In the U.S., it’s legal for a toddler to walk into GameStop and purchase the latest M-rated God of War game, but GameStop probably won’t sell it to him.
In a Federal Trade Commission operation, only 13 percent of underage gamers were able to successfully purchase M-rated titles at game retailers in the U.S. That makes the gaming industry nearly twice as effective as movie theaters at enforcing content codes, which let 24 percent of underage kids in to see R-rated films.
“Our underage shopper survey shows continued progress in reducing sales,” said Charles Harwood, the acting director of the FTC’s Bureau of Consumer Protection. “But retailers can still strengthen their commitment to limit children’s access to products that are rated or labeled as potentially inappropriate for them.”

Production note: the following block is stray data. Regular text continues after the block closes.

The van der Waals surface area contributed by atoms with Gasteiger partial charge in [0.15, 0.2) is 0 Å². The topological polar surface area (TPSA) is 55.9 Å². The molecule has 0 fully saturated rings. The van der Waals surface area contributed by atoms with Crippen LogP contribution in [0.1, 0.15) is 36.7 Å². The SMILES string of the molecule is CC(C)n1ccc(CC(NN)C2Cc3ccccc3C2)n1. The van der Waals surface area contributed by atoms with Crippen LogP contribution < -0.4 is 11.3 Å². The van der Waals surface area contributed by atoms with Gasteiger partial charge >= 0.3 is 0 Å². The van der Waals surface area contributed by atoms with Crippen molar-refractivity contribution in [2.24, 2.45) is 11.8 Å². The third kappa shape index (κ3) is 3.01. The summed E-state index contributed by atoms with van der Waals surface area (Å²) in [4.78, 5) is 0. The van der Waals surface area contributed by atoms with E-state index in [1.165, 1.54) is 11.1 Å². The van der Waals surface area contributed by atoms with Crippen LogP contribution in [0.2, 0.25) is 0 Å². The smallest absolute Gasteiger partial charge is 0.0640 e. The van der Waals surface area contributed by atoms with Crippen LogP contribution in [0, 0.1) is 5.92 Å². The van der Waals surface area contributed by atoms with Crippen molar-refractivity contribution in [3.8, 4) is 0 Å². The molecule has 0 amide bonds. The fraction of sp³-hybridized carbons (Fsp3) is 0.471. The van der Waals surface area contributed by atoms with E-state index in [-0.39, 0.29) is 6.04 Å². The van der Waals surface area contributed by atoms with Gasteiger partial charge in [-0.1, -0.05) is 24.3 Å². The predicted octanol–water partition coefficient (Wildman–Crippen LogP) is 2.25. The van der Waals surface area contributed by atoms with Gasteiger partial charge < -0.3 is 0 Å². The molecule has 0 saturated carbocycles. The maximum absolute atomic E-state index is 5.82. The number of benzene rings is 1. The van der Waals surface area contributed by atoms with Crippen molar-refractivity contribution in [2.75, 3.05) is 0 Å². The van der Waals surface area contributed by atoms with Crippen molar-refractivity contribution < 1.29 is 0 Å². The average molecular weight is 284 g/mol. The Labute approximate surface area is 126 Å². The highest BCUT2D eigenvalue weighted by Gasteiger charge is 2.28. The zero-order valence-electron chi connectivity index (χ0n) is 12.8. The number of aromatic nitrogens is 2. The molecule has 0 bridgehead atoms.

Similarly, 30 percent of the FTC’s underage mystery shoppers were able to purchase R-rated and Unrated films from retailers. For music, 47 percent of minors were able to purchase music with the “Parental Advisory” label.
“We applaud video game retailers for once again demonstrating our industry’s ongoing commitment to parents,” ESRB president Patricia Vance said in a statement. “This success is due in part to retail partnership programs like the ESRB Retail Council, through which we regularly conduct our own mystery shops to help retailers maintain a high level of store policy enforcement. We will continue these responsible efforts with unwavering dedication to serving parents.”
On a retailer-by-retailer basis, Walmart allowed nearly one in four underage shoppers to buy an M-rated title. Target, on the other hand, scored the first 100 percent enforcement rate for any retailer in any of the medium categories, according to the FTC. GameStop, Kmart, and Toys R Us allowed 10, 9, and 5 percent, respectively.
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